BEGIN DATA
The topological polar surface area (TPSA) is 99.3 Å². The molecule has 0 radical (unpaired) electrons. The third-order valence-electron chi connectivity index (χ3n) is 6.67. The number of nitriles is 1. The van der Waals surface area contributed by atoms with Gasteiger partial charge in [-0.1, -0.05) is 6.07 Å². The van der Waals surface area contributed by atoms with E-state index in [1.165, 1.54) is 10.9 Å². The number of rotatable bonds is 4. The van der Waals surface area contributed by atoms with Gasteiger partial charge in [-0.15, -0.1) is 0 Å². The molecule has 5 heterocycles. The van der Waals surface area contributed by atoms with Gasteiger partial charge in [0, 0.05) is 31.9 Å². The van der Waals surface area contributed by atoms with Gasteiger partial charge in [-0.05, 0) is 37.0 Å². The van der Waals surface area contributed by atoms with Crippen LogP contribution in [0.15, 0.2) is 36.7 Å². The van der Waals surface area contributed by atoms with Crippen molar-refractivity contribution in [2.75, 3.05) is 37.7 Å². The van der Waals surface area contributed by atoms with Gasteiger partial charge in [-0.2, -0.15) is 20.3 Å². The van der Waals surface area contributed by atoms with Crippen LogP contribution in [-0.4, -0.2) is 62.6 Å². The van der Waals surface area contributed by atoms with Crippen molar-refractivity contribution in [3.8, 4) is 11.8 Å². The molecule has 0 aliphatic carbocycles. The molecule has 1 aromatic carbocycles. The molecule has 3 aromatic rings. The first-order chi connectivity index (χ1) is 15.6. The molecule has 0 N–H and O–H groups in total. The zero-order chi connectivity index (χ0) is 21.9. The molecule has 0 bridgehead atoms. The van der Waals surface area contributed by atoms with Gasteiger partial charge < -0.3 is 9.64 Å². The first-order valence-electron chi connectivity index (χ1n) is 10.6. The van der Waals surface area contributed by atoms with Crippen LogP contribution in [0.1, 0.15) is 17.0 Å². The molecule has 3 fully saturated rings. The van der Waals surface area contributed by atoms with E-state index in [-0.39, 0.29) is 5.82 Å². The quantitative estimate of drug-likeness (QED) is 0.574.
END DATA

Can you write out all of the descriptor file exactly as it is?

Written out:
The topological polar surface area (TPSA) is 99.3 Å². The molecule has 0 radical (unpaired) electrons. The third-order valence-electron chi connectivity index (χ3n) is 6.67. The number of nitriles is 1. The van der Waals surface area contributed by atoms with Gasteiger partial charge in [-0.1, -0.05) is 6.07 Å². The van der Waals surface area contributed by atoms with E-state index in [1.165, 1.54) is 10.9 Å². The number of rotatable bonds is 4. The van der Waals surface area contributed by atoms with Gasteiger partial charge in [-0.15, -0.1) is 0 Å². The molecule has 5 heterocycles. The van der Waals surface area contributed by atoms with Gasteiger partial charge in [0, 0.05) is 31.9 Å². The van der Waals surface area contributed by atoms with Gasteiger partial charge in [-0.05, 0) is 37.0 Å². The van der Waals surface area contributed by atoms with Crippen LogP contribution in [0.15, 0.2) is 36.7 Å². The van der Waals surface area contributed by atoms with Crippen molar-refractivity contribution in [2.75, 3.05) is 37.7 Å². The van der Waals surface area contributed by atoms with Gasteiger partial charge in [-0.2, -0.15) is 20.3 Å². The van der Waals surface area contributed by atoms with Crippen LogP contribution in [-0.4, -0.2) is 62.6 Å². The van der Waals surface area contributed by atoms with Crippen molar-refractivity contribution in [3.8, 4) is 11.8 Å². The molecule has 0 aliphatic carbocycles. The molecule has 1 aromatic carbocycles. The molecule has 3 aromatic rings. The first-order chi connectivity index (χ1) is 15.6. The molecule has 0 N–H and O–H groups in total. The zero-order chi connectivity index (χ0) is 21.9. The molecule has 0 bridgehead atoms. The van der Waals surface area contributed by atoms with Gasteiger partial charge < -0.3 is 9.64 Å². The first-order valence-electron chi connectivity index (χ1n) is 10.6. The van der Waals surface area contributed by atoms with Crippen LogP contribution in [0.1, 0.15) is 17.0 Å². The molecule has 3 fully saturated rings. The van der Waals surface area contributed by atoms with E-state index in [-0.39, 0.29) is 5.82 Å². The quantitative estimate of drug-likeness (QED) is 0.574.